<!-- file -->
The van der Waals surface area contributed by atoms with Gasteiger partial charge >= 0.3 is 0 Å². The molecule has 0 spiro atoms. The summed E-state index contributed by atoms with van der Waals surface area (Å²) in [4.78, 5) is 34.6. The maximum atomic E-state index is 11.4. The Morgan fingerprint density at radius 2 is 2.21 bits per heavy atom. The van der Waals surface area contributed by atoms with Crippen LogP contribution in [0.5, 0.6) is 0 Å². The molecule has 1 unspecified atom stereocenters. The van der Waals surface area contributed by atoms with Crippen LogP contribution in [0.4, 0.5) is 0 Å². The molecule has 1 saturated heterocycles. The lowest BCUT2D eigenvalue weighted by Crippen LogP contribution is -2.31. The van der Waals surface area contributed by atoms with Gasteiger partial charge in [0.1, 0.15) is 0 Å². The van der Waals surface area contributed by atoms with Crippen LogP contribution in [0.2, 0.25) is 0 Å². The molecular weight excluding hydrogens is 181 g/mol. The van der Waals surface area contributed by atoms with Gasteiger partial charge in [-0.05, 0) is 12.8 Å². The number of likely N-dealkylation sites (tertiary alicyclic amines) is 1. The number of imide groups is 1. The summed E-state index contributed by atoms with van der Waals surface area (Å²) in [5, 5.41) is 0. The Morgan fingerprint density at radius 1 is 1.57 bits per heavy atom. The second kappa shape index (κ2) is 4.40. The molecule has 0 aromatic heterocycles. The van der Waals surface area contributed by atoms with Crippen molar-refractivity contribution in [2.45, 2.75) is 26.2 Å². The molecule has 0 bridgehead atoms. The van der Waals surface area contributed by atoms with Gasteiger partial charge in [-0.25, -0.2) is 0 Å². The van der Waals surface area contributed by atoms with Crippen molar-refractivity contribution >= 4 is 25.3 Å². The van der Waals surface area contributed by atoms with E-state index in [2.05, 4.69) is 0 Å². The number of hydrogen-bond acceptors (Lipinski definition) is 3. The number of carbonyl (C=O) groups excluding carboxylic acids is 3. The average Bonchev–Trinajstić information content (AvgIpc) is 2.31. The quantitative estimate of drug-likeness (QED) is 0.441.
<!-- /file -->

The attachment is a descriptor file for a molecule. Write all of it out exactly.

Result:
The van der Waals surface area contributed by atoms with Gasteiger partial charge >= 0.3 is 0 Å². The molecule has 0 spiro atoms. The summed E-state index contributed by atoms with van der Waals surface area (Å²) in [4.78, 5) is 34.6. The maximum atomic E-state index is 11.4. The Morgan fingerprint density at radius 2 is 2.21 bits per heavy atom. The van der Waals surface area contributed by atoms with Crippen LogP contribution in [0.5, 0.6) is 0 Å². The molecule has 1 unspecified atom stereocenters. The van der Waals surface area contributed by atoms with Crippen LogP contribution in [0.4, 0.5) is 0 Å². The molecule has 1 saturated heterocycles. The lowest BCUT2D eigenvalue weighted by Crippen LogP contribution is -2.31. The van der Waals surface area contributed by atoms with Gasteiger partial charge in [0.1, 0.15) is 0 Å². The van der Waals surface area contributed by atoms with Crippen LogP contribution in [0.2, 0.25) is 0 Å². The molecular weight excluding hydrogens is 181 g/mol. The van der Waals surface area contributed by atoms with Gasteiger partial charge in [-0.05, 0) is 12.8 Å². The number of likely N-dealkylation sites (tertiary alicyclic amines) is 1. The number of imide groups is 1. The summed E-state index contributed by atoms with van der Waals surface area (Å²) in [5, 5.41) is 0. The Morgan fingerprint density at radius 1 is 1.57 bits per heavy atom. The second kappa shape index (κ2) is 4.40. The molecule has 0 aromatic heterocycles. The van der Waals surface area contributed by atoms with Crippen molar-refractivity contribution in [2.45, 2.75) is 26.2 Å². The molecule has 0 bridgehead atoms. The van der Waals surface area contributed by atoms with Gasteiger partial charge in [-0.25, -0.2) is 0 Å². The van der Waals surface area contributed by atoms with Crippen molar-refractivity contribution >= 4 is 25.3 Å². The van der Waals surface area contributed by atoms with E-state index in [2.05, 4.69) is 0 Å². The number of hydrogen-bond acceptors (Lipinski definition) is 3. The number of carbonyl (C=O) groups excluding carboxylic acids is 3. The average Bonchev–Trinajstić information content (AvgIpc) is 2.31. The quantitative estimate of drug-likeness (QED) is 0.441.